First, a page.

Ray Stevenson

REVIEW: RRR (2022)

After a young girl is taken from her village by the British Governor (Ray Stevenson) at the whim of his wife, the village’s protector, Bheem (N.T. Rama Rao Jr.), sets out to find her and bring her home. As the Governor’s life is deemed to be threatened, loyal and almost unstoppable police officer Raju (Ram Charan Teja) is put on the case to find and stop this protector.

In some ways I don’t want to say much about RRR because it’s a feel that defies explanation and it’s all the better for it. Considering I’d heard nothing but good things about RRR on social media, I didn’t really know what it was about (besides being anti-British/colonial rule and having bonkers set pieces) so everything was a wonderful surprise and I want everyone to be able to experience this film like that.

RRR is a three-hour historical epic but it’s one of those rare long films where not a single minute is wasted and I never found myself bored or thinking that the story was dragging. RRR is also a musical, an action film, a drama, and a romance and all those elements come together so well and sometimes in unexpected ways. It’s been a long time since I’ve seen a three-hour film that was so fun, engaging and thrilling.

The action and set pieces really are astounding. Every big moment would be a standout in any film but this one has like seven of them – it truly is impressive. What makes the set pieces so good is that they’re all grounded in the characters. It makes the drama and stakes more tangible as well as just being highly entertaining.

Really though, the thing I loved most about RRR is the two main characters and their friendship. RRR is truly one of those power-of-friendship kind of movies and the tension of knowing that Bheem and Raju are on opposite sides but have so much in common is so good. The actors are fantastic and their chemistry is excellent and their friendship, and everything it goes through over the course of them film is just the best.

RRR really is something special and is unlike anything I’ve seen before. It’s fun and bombastic and at the same time has a really important story about Britain and India’s past and the harm that the British did and the strength it took to fight back against it. 5/5.

REVIEW: G.I. Joe: Retaliation (2013)

When the Joe’s are betrayed by their President (Jonathan Pryce), the survivors must hide and pool all their resources in order to stop whatever deadly plan he and Cobra Commander (Luke Bracey) have put together.

Much like the first film, I’ve seen G.I. Joe: Retaliation once before but it was so long ago, I remembered next to nothing about it. What G.I. Joe: Retaliation has going for it is that it’s a lot better than its predecessor, G.I. Joe: The Rise of Cobra. As a film G.I. Joe: Retaliation isn’t exactly great but when you compare it to what came before it’s hard not to think it’s half decent.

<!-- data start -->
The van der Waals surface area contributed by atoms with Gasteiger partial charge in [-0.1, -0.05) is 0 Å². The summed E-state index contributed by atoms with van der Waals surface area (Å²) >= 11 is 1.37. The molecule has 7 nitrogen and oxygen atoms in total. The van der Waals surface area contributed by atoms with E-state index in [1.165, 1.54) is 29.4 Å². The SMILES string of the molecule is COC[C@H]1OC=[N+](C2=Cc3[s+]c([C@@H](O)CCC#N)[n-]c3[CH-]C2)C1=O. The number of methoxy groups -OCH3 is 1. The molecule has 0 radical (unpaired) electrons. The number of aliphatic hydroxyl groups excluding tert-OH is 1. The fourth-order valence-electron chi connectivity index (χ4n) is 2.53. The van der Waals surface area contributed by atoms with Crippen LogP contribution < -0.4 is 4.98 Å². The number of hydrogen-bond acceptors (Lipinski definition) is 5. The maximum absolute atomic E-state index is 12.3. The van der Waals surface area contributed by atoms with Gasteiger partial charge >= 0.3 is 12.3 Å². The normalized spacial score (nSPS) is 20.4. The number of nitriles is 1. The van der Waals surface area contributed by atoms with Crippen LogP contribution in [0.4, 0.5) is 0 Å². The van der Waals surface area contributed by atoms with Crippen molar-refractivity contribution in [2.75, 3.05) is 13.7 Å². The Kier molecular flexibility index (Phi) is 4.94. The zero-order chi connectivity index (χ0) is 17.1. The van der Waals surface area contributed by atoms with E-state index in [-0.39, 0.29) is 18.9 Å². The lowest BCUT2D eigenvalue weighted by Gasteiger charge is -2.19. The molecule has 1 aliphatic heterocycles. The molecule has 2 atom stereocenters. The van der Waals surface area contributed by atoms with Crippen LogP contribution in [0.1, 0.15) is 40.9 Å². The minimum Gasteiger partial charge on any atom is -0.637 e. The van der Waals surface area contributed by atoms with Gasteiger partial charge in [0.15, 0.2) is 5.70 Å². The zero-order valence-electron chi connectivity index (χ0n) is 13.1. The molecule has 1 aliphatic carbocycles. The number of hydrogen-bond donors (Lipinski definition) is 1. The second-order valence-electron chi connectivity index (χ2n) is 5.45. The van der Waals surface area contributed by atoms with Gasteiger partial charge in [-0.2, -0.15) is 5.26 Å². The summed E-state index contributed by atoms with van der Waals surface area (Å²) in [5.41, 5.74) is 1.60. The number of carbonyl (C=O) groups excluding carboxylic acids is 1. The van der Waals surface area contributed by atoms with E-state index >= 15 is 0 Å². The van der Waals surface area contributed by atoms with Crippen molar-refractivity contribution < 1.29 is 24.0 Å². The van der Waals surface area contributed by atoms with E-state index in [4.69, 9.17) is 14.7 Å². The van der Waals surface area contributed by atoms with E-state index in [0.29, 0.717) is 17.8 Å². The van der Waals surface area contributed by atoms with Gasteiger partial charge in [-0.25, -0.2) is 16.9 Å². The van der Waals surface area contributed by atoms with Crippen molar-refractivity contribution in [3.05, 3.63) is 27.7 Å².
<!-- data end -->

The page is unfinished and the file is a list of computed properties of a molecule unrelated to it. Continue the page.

While there’s still some advance, sci-fi-esque tech in G.I. Joe: Retaliation, mostly courtesy of Firefly (Ray Stevenson) and his electronic insects, it’s generally a lot more grounded in reality. There are no super suits for the Joes, they are purely military characters, and they’re all American this time.

The surviving Joe’s are led by Roadblock (Dwayne Johnson) proving once again that the Rock can help reenergise any franchise. There’s also Lady Jaye (Adrianne Palicki) and Flint (D.J. Cotrona), and Snake Eyes (Ray Park). Snake Eyes and his feud with Storm Shadow (Lee Byung-Hun) is still a highlight of this franchise, it’s always nice to see a female badass in these testosterone-heavy films, but Flint is such a generic action man character that anyone could’ve been in that role – I mean, the man isn’t even on the poster. Channing Tatum briefly reprises his role as Duke and has much more charisma this time round and he could’ve easily fitted into the Flint character’s role. Plus, his chemistry with Johnson was really good too.

The action sequence that stands out in G.I. Joe: Retaliation of course features Snake Eyes. The first part is him fighting Storm Shadow in a hallway and how the music drops out so there’s just the echoes of gunfire or swords clashing is really effective. Then there’s the daring escape where he and Jinx (Elodie Yung) are against dozens of ninjas and end up fighting while abseiling down a snowy cliff face. It’s a thrilling sequence and while the film kind of slows down to allow for the Snake Eyes plot which is almost like a side quest to the main plot with the Rock and co. when it looks that good and is that entertaining it’s hard to be mad about it.

The rest of the action sequences are more on the small-scale (compared to the globe-trotting first film). There’s still a lot of gunfire and explosions but there’s also so hand to hand combat scenes and more of an espionage vibe as the Joe’s try to figure out what’s going on with the President. Gotta say Jonathan Pryce is delightfully hammy as the evil President and makes the silliness of the situation almost work.

G.I. Joe: Retaliation is a half-decent, popcorn, action flick. It doesn’t require too much brain power, there are some cool action sequences and mostly thanks to the Rock, a lot more of the characters are entertaining this time round. 3/5.